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Authors: Sherwood Smith,Dave Trowbridge

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BOOK: The Phoenix in Flight
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This was the one action he could take he felt was sure to succeed.
His old tutor, one of the few people in the Thousand Suns who might know what
to do with the Heart of Kronos, could not, would not, be part of any
conspiracy. Once dispatched into the untraceable intricacy of the automated
ParcelNet system, the artifact would arrive well after whatever was to happen
had happened, and as the old man was long retired from court to his old
university, on a planet well outside the Tetrad Centrum, the Heart would be
safe from whatever convulsions might follow the fulfillment or frustration of
Dol’jhar’s plans.

Cheruld hissed with vexation as his fingers lost their grip
and the chip dropped into the litter of papers and chips on his desk. Blinking
sweat from his clouding vision, he retrieved the chip and pressed it into the
top of the ParcelNet box, and the memory plastic swallowed it up. He pushed
himself unsteadily to his feet and crossed the room to the monneplat. It took
both of his trembling hands to get the package deposited within it.

The hatch closed, and Cheruld shuffled back to his desk. He
blinked stupidly at the blurred shape of the complex glyph on the console
screen that represented the hardest work of his life as a noderunner, and the
end of his life as Aegios at Qoholeth.

He tabbed
ACCEPT
and the glyph spun into a blur and
disappeared. Within minutes, every trace of his activities since would be
purged from the system, and there would be no way to undo his work.

He staggered as the remains of the drug shredded his
equilibrium. He fumbled for his valise, and leaned against the door to his
suite, sweat dripping down the sides of his face as he took a last look around,
at the elegance and quiet wealth he would probably never enjoy again. Then he
thumbed the door open and forced himself through.

o0o

“Taking a little vacation, Aegios?”

Cheruld turned abruptly away from the viewport and the
planet below, shock flashing through him, leaving him cold and a little sick.
He hadn’t registered for the shuttle under his real name or title, and he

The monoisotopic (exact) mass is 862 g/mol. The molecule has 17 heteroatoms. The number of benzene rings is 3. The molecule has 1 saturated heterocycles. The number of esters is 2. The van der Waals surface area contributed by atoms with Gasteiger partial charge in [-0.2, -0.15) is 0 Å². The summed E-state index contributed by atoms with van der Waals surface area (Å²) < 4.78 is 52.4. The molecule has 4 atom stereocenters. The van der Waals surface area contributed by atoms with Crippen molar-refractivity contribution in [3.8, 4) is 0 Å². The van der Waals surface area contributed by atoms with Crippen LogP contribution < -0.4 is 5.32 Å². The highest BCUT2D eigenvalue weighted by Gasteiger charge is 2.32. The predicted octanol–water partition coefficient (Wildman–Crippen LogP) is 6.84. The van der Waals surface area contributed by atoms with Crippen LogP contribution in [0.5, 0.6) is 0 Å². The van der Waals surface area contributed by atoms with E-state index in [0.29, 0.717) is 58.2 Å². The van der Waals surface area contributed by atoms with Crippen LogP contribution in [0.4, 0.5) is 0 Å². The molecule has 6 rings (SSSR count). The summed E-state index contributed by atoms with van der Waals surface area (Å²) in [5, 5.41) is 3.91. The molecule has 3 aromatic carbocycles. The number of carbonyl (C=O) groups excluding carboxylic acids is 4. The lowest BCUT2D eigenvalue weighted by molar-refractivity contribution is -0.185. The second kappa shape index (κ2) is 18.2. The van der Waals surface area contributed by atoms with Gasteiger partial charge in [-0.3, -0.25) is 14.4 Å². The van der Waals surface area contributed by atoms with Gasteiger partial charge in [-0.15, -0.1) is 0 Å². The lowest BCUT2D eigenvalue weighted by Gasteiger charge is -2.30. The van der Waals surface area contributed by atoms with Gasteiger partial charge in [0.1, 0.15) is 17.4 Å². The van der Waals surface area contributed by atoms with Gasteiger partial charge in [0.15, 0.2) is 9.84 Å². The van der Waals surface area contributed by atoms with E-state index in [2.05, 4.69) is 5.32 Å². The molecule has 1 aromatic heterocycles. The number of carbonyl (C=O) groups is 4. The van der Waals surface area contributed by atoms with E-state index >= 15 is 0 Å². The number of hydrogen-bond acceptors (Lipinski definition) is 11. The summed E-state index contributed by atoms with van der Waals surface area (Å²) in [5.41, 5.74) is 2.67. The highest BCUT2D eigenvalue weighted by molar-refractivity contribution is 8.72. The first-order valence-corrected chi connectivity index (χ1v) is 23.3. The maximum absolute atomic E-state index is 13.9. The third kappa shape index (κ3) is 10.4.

didn’t know these two men.

He glanced up and down the corridor, but there was no one
else around. They had chosen their time well. One of them raised his hand and
pointed a dull black tube at his face.

There was a soft click, and Martin Cheruld had just enough
time to comprehend that he hadn’t been killed before the jet of gas turned his
mind off.

FOUR
DOL’JHAR

Another storm was building, the worst yet as winter yielded
to what passed for spring on Dol’jhar, yanking savagely at the tower of Hroth
D’Ocha. The motion churned Barrodagh’s stomach into an acid froth that burned
the back of his throat. As the culmination of his lord’s paliach loomed ever
closer, so the pressure on him grew, oppressing him by the constant sense that
he had overlooked something.

His fingers clenched on the flimsies he was poring over as
his console chimed for attention.

“Speak,” he said, letting none of his impatience into his
voice.

“Tellimag reporting, Rifter fleet liaison department.
Tillimar byn-Amal reports a change of command on the
Skullwind
and
requests the command ciphers for Fleet 10.” The other Bori’s voice lightened.
“There’s an interesting visual, if you like.”

“Put it on.”

Barrodagh’s console windowed up a tableau that surprised a
snort of laughter from him. The scene was the bridge of the
Skullwind,
the
Rifter destroyer posted as the flagship of Fleet Ten, now in position for its
part in the coming attack. The bulky figure of Tillimar byn-Amal filled the
screen, frozen by the circuitry as he held aloft the clumsily hacked-off head
of his father, Amal byn-Serafiny, its face frozen in a rictus of pain and
surprise.

Barrodagh laughed again as he noticed that the corpse’s nose
had been bitten off. The lurid emotionalism of their Rifter allies was a source
of endless amusement to one accustomed to the cool, almost passionless savagery
of Dol’jhar. He lingered on the picture, trying to decide which was uglier: the
corpse’s disfigured face or the scaly, red-cracked visage of the parricide,
distorted with both triumph and a loathsome skin condition.

“Give him the ciphers,” he said.

Barrodagh leaned back in his chair as his subordinate signed
off, leaving the frozen image on-screen.
I definitely backed the right
chuqath
in that fight.
He grinned again: byn-Amal’s disease made him the very